Dirty Martini and the New Burlesque
I popped Dirty Martini and the New Burlesque into my laptop with my jaded, seen-it-all cynicism and was surprisingly surprised by how, um, surprised I was! Yes, I'd been backstage with just about every one of the performers but just because you've seen someone naked doesn't mean ya know 'em.
While the film focuses primarily on Dirty Martini, it explores the history of burlesque's revival through interviews with a number of local luminaries, including Tigger, Julie Atlas Muz, Jo Boobs, The World Famous *BOB*, Scotty the Blue Bunny and more. Mr. Beeber manages to get behind the tattered velvet curtains of the gritty Manhattan club scene and beneath the feathers and pasties of the performers themselves. Each speaks to the camera in a refreshingly honest way, making the viewer feel like a friend. We shop with Ms. Martini, meet her mother and sister, see into her past and learn what day to day life is like for the classically trained temptress.
Mr. Beeber's background includes a documentary about Coney Island Sideshow by the Seashore's "Bally-Master Scott Baker" and “Messenger.” His contacts in the sideshow world led him to Dirty Martini and to making this film. “I like to work with contradictions,” he told me over salsa on the Lower East Side. “Dirty was everything I thought burlesque was not: well-spoken, professional.” Gary was charmed by the tightly knit community of dancers and somewhat astonished by Ms. Martini's peers' complete inability to find anything negative to say about her. It's true; the burlesque scene is insular and interdependent. These people are members of a close, self-selected family.
My belief that the there had always been a performance art component to the “movement” is confirmed by the film. I was living in New York for this nascent period of burlesque's renaissance and was lucky enough to be in the audience, as well as backstage, to see it all unfold. It didn't hurt that there were a few venues where women were encouraged—or permitted, depending upon your viewpoint—to truly express both their creativity and their sexuality. I recall seeing women getting naked in what could've been considered simultaneously appealing and appalling displays at The Blue Angel, Billy's Topless and Pyramid back in the day. All-girl noise band Thrust was spraying their audiences with giant vaginas. Velocity Chyaldd was wrapping herself in raw meat and Saran Wrap. And The Voluptuous Horror of Karen Black was making blue body-painted nudity anything but sexy. It was all pre-Giuliani and a very exciting time to be in the city, the perfect environment for incubating a revival of the wonderfully bawdy burlesque.
Each of the film's stars has had a featured role in shaping this “new” burlesque, not just in New York but across the country. While Dirty Martini may have been inspired by stage legends Lily St. Cyr, Dee Milo and Dixie Evans, women learning to twirl their tassels today are inspired by Ms. Martini. Through the film's interviews, we are given a brief history lesson of how burlesque's resurgence has arrived where it is, from the mid-'90s and The Red Vixen to The Slipper Room today. We see Dirty's history as well, from elementary school ballet classes to East Village drag clubs, where she honed her stage persona. “Burlesque was the extension of drag,” she says, “and it was something for a [biological] woman to do.”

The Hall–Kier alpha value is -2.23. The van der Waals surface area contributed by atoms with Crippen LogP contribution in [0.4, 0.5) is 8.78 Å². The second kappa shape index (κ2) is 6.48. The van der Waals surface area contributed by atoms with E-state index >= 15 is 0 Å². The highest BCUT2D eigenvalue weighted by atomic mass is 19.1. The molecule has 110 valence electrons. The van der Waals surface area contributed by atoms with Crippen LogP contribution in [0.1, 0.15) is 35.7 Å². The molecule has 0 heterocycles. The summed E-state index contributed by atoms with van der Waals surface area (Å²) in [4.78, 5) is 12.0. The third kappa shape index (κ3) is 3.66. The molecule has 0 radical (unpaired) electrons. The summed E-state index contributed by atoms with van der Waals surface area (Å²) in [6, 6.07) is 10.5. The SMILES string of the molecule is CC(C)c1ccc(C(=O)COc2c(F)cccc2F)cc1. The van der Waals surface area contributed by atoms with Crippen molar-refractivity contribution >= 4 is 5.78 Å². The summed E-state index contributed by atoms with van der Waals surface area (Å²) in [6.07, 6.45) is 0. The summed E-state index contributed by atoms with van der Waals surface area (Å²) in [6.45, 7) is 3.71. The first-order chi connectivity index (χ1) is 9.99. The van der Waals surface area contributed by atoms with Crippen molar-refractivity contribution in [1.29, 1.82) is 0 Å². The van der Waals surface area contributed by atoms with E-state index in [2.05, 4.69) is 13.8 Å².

There is, of course, conversation about Ms. Martini's size—a voluptuous 16, thank-you-very-much—including how we should have moved on to a point where it's no longer a conversation. But if she were an unremarkable size 8 she simply wouldn't be as sexy, or nearly as big a star, as she is. Each featured performer discusses their take on body image and definitions of sex appeal, beauty and self-confidence—all of which Ms. Martini embodies in a richness that you won't find in Hollywood. There are definitely some poignant moments when Dirty discusses the down sides of being larger than life—metaphysically as opposed to physically—though there are up sides, however, most importantly having a wildly interesting life, populated with similarly larger than life friends.
As “the art of the tease” has transitioned from an underground oddity to a worldwide phenomenon many of the performers have become international stars. Ms. Martini and Ms. Muz recently graced the red carpet in Cannes as co-stars of Tournee. Ms. Martini co-starred in John Cameron Mitchell's Shortbus. And the Burlesque Hall of Fame's annual competition for the tiara of Miss Exotic World went from a little-known poolside pageant in Helendale, California, to its current incarnation as a glittering Las Vegas extravaganza. To seasoned tassel-twirlers, Cher and Christina Aguilera are late to the party with their upcoming film Burlesque. One can only hope that when the movie comes out it will mean more work for the dancers who've revitalized the genre.
Mr. Beeber's work promoting the film has practically turned him into Ms. Martini's booking agent. In addition to screening the movie to enthusiastic audiences, he loves to present live dancers and hopes to produce a Broadway-scale show starring the nation's top-billed burlesquers. Also in Mr. Beeber's future is a documentary on B-movie cult wildcat Tura Satana. Keep an eye out for both!
Dirty Martini and the New Burlesque premieres at the Abrons Arts Center on June 13th, with a live show emceed by Murray Hill and performances by many of the movies' colorful characters. Toss on a boa and join New York's legends of the new burlesque!
Photo of Dirty Martini in the spotlights by Ted D'Ottavio
Photo of Dirty Martini en pointe courtesy of Dirty Martini